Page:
Jon Crispin's Notebook

Willard Suitcases / Michael B

Posted in History, Institutions, Mental Health, Willard Suitcases by joncrispin on 29/07/2015

This is what is left of the handle on one side of Michael’s large trunk.  Sadly, there is only a tiny remnant of the original Willard tag attached to a string, so there is no information about the date he arrived.  But there is a ton of very interesting material in the collection, which I am really looking forward to photographing next Tuesday.

I will be doing a longer post with lots of photos next week. Until then, thanks for following.

5 Responses

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  1. marketing4introverts said, on 29/07/2015 at 1:32 pm

    Looking forward to seeing more! dhyan

  2. Mema said, on 29/07/2015 at 8:44 pm

    One of your prior suitcase finds: a simple note that included a bunch of routine tasks and single -line mention of the person’s birthday still sticks with me. The work you’re doing is so fascinating…the notion that we in our modern times can summarize and possibly even know a person simply by the contents of their luggage. It touches upon the audience’s morbid curiosity, wish to define and categorize others, our prejudices, the issues concerning handling the mentally ill (which is still so relevant today). Then, by photographing them, you are asking the viewer to observe, reflect on their own sense of mortality–What precious objects would they take with them or become their story, a relic of a life left behind? Striking and endlessly interesting. I can’t wait until the next installment. Thank you for your keen eye…as a writer, this art just makes my brain explode.

    • joncrispin said, on 30/07/2015 at 9:26 am

      Mema, thanks so much for your comment. It is always so gratifying to hear from folks that understand what I am trying to do with the project. All best in your work, and please feel free to stay in touch. Jon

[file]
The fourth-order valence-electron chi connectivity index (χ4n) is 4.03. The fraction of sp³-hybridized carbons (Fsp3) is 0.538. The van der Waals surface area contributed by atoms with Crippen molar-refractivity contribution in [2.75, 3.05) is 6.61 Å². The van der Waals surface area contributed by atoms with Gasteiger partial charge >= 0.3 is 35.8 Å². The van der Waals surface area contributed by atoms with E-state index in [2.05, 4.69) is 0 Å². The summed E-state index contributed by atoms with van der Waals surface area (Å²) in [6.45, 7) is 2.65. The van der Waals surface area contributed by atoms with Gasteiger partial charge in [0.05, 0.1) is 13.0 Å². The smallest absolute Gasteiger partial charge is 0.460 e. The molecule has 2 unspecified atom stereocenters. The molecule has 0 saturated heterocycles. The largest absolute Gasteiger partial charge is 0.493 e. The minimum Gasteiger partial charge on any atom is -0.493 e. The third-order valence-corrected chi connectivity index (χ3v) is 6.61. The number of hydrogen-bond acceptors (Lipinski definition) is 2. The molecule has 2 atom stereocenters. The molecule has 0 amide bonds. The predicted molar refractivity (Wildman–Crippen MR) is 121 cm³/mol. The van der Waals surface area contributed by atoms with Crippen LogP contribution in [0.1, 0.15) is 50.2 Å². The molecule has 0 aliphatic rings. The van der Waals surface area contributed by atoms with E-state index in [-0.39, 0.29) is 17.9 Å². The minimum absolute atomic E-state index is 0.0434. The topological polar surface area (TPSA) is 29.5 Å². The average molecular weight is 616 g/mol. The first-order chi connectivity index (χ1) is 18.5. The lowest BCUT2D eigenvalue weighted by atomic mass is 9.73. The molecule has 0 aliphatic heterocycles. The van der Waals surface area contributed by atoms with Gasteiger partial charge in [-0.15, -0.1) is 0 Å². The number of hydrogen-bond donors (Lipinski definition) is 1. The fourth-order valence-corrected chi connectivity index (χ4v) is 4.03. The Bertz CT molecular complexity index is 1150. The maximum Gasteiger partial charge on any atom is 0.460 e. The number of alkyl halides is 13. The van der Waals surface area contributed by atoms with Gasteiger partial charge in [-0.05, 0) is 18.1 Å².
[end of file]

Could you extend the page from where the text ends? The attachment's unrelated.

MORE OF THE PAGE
3. Barbara S. said, on 05/08/2015 at 7:14 pm

    I have been following the suitcase photos. I can’t wait to see what is in this suitcase. Sometimes I imagine what the person must have been thinking about coming to the institute. Were they frightened? or were they relieved to be out of the public society that maybe misunderstood them? were they lonely? or were they put at ease knowing that others around them were facing their own private battles with life? Did they remain the same person there full of fears and torments that they may have been before they came? or did coming there mean “coming home” and being able to really be themselves? Perhaps it was a time of reflection and observation of others which led to them focusing on others and their needs. Perhaps even giving them a new purpose in life. The contents of the suitcases reveal the person’s life before they arrived, and what they must have been like before; but more than that, it reveals the inner soul of the person. What made them happy, what made them feel comfortable, what made them feel complete– which were their “Memories”…we all have them and the older I get, the more I tend to surround myself with the things that will entice and remind me of happier times and sometimes hurtful times, but it is the memories that draw me. I think that is what I see in the suitcases…memories belonging to those that put their few precious possessions into a trunk or suitcase and carry it away with them to a new life…perhaps even a new purpose in life…perhaps a new hope even.

    • joncrispin said, on 07/08/2015 at 2:13 pm

      Dear Barbara, Thank you for such a great and heartfelt comment. Your questions are all ones that I have thought of during the almost 5 years I have been shooting the suitcases. I started this project with absolutely no expectations as to how much impact it would have on people who viewed the photographs, so I am continually surprised by responses such as yours. All I can say is thank you for taking the time to write and thank you especially for your insight. All best, Jon


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